At Harvard, Jordan was a member of the Dramatic Club, both as an actor and as a director. It was while at Harvard that he decided to become a professional actor and began performing with off-campus stage companies. After graduating from Harvard, Jordan launched what was to be a prolific stage career in New York, making his Broadway debut in December 1961 in the play “Take Her, She’s Mine” under the direction of the venerable George Abbott in Biltmore Theatre. The play, which starred Art Carney,Elizabeth Ashley in a Tony Award-winning turn, and Heywood Hale Broun, was a hit, playing 404 performances.

Jordan next appeared in a one-night flop, in “Bicycle Ride to Nevada”, which opened and closed on September 24, 1963. He was more lucky with his next play, “Generation”, a comedy starring Henry Fonda that played for 300 performances in the 1965-66 season. He last appeared on Broadway in a success d’estime, John Osborne‘s “A Patriot for Me”, directed by Peter Glenville and starring Maximilian Schell and Tommy Lee Jones, who was making his Broadway debut. By that time, Jordan had established himself as a leading player Off-Broadway and Off-Off-Broadway, which accounted for the majority of his over 100 New York stage appearances.

Jordan, as actor and director, was a major force in the development of New York’s “Off-Off-Broadway” theater that flourished in the 1960s. He was one of the founders of the Gotham Arts Theater, which put on plays in an old funeral parlor on West 43rd Street. Fittingly, the company’s first play was about necrophilia. Jordan engaged young New York artists to design the sets, the results of which were not always auspicious. Jordan said of this development, “With our weirdo plays against their far-out sets…it was total insanity!” He made a significant breakthrough, career-wise, with his appearance in the anti-war play “The Trial Of The Catonsville Nine” in both New York and California.

Jordan spent eight years with Joseph Papp‘s New York Shakespeare Festival. He made his debut with Papp’s Shakespeare Festival in 1963, playing “Romeo” opposite the “Juliet” ofKathleen Widdoes, the fellow Papp stock company member who would become his wife, in Papp’s Shakespeare in the Park series. The couple married in 1964, and their eight-year marriage produced a daughter, Nina Jordan, born in 1966, who would later co-star with her father in the movie Old Boyfriends (1979).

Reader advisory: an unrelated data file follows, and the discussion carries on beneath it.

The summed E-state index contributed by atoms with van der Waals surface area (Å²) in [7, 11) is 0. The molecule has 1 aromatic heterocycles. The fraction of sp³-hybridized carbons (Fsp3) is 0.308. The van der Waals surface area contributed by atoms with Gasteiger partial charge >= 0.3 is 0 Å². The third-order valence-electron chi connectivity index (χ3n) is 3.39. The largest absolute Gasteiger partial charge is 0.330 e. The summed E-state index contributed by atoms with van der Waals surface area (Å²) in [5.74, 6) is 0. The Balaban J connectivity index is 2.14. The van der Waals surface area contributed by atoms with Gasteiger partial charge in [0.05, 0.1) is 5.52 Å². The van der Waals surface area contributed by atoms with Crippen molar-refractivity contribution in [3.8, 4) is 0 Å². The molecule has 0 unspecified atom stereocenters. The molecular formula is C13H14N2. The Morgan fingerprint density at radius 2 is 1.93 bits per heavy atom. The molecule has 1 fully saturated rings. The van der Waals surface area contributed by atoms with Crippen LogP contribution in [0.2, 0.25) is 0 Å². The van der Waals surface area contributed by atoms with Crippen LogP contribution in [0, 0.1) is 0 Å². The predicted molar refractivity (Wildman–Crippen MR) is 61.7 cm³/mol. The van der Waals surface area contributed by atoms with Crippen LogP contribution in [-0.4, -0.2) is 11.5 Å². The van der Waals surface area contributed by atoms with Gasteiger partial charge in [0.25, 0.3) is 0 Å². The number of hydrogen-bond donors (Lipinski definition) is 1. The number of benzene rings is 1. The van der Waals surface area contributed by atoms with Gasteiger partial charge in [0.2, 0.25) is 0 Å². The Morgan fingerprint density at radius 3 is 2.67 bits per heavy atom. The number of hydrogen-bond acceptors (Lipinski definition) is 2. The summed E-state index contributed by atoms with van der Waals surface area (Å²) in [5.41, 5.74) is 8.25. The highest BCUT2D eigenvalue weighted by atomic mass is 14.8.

Although he appeared on television during the 1960s, the tall, handsome and talented Jordan did not make his motion picture debut until 1971, when he appeared in a supporting role in Michael Winner‘s horse opera Lawman (1971), which featured a first-rate cast, including Burt LancasterRobert RyanLee J. Cobb and Robert Duvall. However, it was his role as the baby-faced, amoral Treasury agent in The Friends of Eddie Coyle(1973) that made him a known commodity on-screen, while it was the monumental mini-series Captains and the Kings (1976) that made his reputation. His performance as the Irish immigrant “Joseph Armagh” brought him an Emmy nomination and a Golden Globe award, and it also brought him his long-time companion, co-star Blair Brown, whom he lived with for many years and by whom he had a son.

An actor rather than a star, Jordan played many unsympathetic roles, including that of Nazi Albert Speer in the TV movie The Bunker (1981). He continued to appear on the stage, Off-Broadway and in stock companies touring the major cities of the U.S., while appearing in films and on TV. Jordan was the manager of the L.A. Actors Theater in Los Angeles during the 1970s, where he produced, directed and wrote his own plays. For the 1983-84 Off-Broadway season, he won an Obie Award for his performance in Czech playwright Václav Havel‘s “A Private View”. He won the Los Angeles Drama Critics Circle Award for directing Havel’s “Largo Desolato” at the Taper, Too in 1987.

In 1992, Jordan had begun filming The Fugitive (1993) when his fatal illness forced him to leave the production. Thus, Jordan’s final role was that of “General Lewis Armistead” in the film Gettysburg (1993), which was a labor of love for him. He was close friends with Michael Shaara, the author of the novel “The Killer Angels”, which the movie was based upon, and contributed to the screenplay. Jordan’s last appearance as an actor was the death of his on-screen character, “General Armistead”.

Richard Jordan died in Los Angeles, California of a brain tumor on August 30, 1993. He was 56 years old.

 IMDb Mini Biography By: Jon C. Hopwood